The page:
It was one of those mornings. My children seemed hell-bent on antagonizing each other– and me in the process. My two eldest daughters were having a WWWF fight over who gets to wear the white jean jacket. My youngest daughter decided that it was a spectacular idea to toss all the books from her bookshelf onto her bedroom floor instead of eating breakfast. The lunches are half-made, the house is a wreck. And the clock is ticking.

At this moment, I became aware that I wanted to jump right into the fray—yell, take away TV time, etc. This is typically where I go. The idea of venting frustration and maybe even getting them to halt is a tantalizing one. I will also, however, feel guilty for yelling, regret losing my cool– and wonder if I’m modeling for my children the exact behavior I wish to extinguish.  Somehow, the pain of anticipating these future emotions gives me pause.

And then this rogue thought grabs me by the temples. I don’t have to fix it. I don’t have to fix the clothing war, the books will get picked up (eventually) and the children will get to school (eventually).  So, I shift my goal from “fixing” the external chaos, to working on maintaining my peace of mind. What the heck, its worth a try.

Cause, let’s face it. They might arrive a minute after the bell rings, but if I’m a screaming mess, the damage of that experience (for myself included) far outweighs the damage of being tardy every now and again.

I focus on my breath, making it fuller on the inhale and slower on the exhale. I internally emphasize staying calm, rather than running like a crazy woman through my house at 8 in the morning. And an amazing thing happened: The kids began to settle down. Which lasted for precisely one and a half minutes.

If children are our greatest teachers, they can also be demanding and somewhat unreasonable. It was when they went back at it that I had to really pull up my spiritual sleeves. This is where many of us, myself included, can fall off the train. We initially make an effort, but if it doesn’t succeed, throw up our hands in resignation–“see, doesn’t work!” But, it does work. It just took recommitting again  and again to my peace of mind (and again and again).

So, here’s the four part-solution I’m working on—work in progress to be sure, but here goes:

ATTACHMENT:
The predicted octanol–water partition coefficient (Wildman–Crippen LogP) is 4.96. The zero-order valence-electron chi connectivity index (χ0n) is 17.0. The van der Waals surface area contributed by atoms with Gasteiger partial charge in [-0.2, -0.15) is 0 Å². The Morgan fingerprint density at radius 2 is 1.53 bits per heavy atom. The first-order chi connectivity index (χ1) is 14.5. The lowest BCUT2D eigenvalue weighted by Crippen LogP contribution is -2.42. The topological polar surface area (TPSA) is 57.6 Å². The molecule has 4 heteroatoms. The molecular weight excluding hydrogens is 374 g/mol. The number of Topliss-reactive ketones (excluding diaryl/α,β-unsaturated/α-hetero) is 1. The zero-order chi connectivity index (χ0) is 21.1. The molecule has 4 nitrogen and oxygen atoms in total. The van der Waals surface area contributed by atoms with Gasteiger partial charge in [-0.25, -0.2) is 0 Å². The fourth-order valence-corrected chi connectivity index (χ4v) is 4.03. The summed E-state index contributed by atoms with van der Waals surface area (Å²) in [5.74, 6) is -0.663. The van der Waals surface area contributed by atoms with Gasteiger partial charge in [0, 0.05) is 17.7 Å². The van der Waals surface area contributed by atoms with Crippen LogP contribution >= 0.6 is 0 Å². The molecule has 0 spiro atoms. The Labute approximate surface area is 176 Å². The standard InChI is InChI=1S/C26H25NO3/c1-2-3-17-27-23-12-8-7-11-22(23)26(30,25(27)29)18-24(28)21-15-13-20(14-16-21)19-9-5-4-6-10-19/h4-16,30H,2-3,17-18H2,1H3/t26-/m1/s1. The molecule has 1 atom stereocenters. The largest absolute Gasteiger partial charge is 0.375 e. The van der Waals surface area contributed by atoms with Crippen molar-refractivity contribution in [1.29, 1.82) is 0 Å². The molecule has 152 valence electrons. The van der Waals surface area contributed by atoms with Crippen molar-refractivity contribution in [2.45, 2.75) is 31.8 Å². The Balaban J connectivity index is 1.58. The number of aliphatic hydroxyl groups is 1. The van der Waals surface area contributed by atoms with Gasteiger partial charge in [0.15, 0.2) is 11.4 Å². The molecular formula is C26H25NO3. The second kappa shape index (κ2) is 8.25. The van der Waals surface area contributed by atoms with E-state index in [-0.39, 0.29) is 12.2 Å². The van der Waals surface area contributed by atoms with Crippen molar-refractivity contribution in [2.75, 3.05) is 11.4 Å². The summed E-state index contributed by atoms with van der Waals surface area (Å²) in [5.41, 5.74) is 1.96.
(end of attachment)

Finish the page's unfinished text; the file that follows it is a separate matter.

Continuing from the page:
1) Become aware of your internal state (anger, disappointment, etc). Awareness is Gold. It gives us distance between the situation and ourselves. That really helps when tackling #3.

2) Take a deep breath in and a long slow breath out. Like the shampoo bottle says, rinse and repeat.

3) Commit to your peace of mind, or calm state, or whatever captures it for you. The goal can’t be to fix anything externally, it must be about cultivating a certain state of mind;

4) Recommit to #3. Again and again, and then some more.

Keeping it real—you won’t see me in a Steppford-wife apron anytime soon. My house is somewhat constantly dishelved and we absolutely run late some days. But, I’m working on recommitting to deepening the groove of internal calm and peace. It won’t always work, but then again, that will become another opportunity to forgive ourselves.

What would happen if the next time the band of crazies banged its drum on your door (whether it’s a kid thing or a work thing, or extended family thing), you committed and then recommitted to your internal peace? Maybe it’ll be an utter failure– but maybe it’ll be exactly the crack in the mountainside that lets in a little more space, more light, a trickle of calm and energy. With the holidays fast approaching, wouldn’t it be amazing if a commitment to our internal peace is all that was necessary to get us through? I enjoy The Beatles, but I’m not sure Love is all we need. I think it helps. At this stage of life, at this moment in history, maybe Peace of Mind is what we need.